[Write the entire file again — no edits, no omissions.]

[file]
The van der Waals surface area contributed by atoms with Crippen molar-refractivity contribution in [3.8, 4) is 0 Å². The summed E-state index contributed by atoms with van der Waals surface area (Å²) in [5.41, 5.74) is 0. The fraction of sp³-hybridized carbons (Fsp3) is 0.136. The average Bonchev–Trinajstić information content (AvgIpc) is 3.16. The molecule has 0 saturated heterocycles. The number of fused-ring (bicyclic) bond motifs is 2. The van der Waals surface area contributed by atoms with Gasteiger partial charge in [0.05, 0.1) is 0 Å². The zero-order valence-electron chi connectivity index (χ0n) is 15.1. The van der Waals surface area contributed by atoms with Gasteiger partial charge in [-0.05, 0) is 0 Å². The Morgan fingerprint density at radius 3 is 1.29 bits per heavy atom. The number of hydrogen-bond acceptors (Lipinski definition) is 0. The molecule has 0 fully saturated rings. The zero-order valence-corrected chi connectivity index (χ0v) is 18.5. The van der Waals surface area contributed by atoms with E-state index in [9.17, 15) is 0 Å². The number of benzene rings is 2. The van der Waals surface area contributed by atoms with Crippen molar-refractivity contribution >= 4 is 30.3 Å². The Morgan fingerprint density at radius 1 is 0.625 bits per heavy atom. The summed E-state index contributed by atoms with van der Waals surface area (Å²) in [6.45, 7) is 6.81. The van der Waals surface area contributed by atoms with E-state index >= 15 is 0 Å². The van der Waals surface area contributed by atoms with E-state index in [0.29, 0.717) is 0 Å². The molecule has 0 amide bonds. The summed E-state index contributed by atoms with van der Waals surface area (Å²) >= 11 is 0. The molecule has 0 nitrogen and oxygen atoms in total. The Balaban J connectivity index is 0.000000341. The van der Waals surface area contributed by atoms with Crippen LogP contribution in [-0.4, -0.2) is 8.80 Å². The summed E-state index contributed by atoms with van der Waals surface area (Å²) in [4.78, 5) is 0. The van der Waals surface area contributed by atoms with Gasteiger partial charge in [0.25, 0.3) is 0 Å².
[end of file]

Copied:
The van der Waals surface area contributed by atoms with Crippen molar-refractivity contribution in [3.8, 4) is 0 Å². The summed E-state index contributed by atoms with van der Waals surface area (Å²) in [5.41, 5.74) is 0. The fraction of sp³-hybridized carbons (Fsp3) is 0.136. The average Bonchev–Trinajstić information content (AvgIpc) is 3.16. The molecule has 0 saturated heterocycles. The number of fused-ring (bicyclic) bond motifs is 2. The van der Waals surface area contributed by atoms with Gasteiger partial charge in [0.05, 0.1) is 0 Å². The zero-order valence-electron chi connectivity index (χ0n) is 15.1. The van der Waals surface area contributed by atoms with Gasteiger partial charge in [-0.05, 0) is 0 Å². The Morgan fingerprint density at radius 3 is 1.29 bits per heavy atom. The number of hydrogen-bond acceptors (Lipinski definition) is 0. The molecule has 0 fully saturated rings. The zero-order valence-corrected chi connectivity index (χ0v) is 18.5. The van der Waals surface area contributed by atoms with E-state index in [9.17, 15) is 0 Å². The number of benzene rings is 2. The van der Waals surface area contributed by atoms with Crippen molar-refractivity contribution >= 4 is 30.3 Å². The Morgan fingerprint density at radius 1 is 0.625 bits per heavy atom. The summed E-state index contributed by atoms with van der Waals surface area (Å²) in [6.45, 7) is 6.81. The van der Waals surface area contributed by atoms with E-state index >= 15 is 0 Å². The van der Waals surface area contributed by atoms with E-state index in [0.29, 0.717) is 0 Å². The molecule has 0 amide bonds. The summed E-state index contributed by atoms with van der Waals surface area (Å²) >= 11 is 0. The molecule has 0 nitrogen and oxygen atoms in total. The Balaban J connectivity index is 0.000000341. The van der Waals surface area contributed by atoms with Crippen LogP contribution in [-0.4, -0.2) is 8.80 Å². The summed E-state index contributed by atoms with van der Waals surface area (Å²) in [4.78, 5) is 0. The van der Waals surface area contributed by atoms with Gasteiger partial charge in [0.25, 0.3) is 0 Å².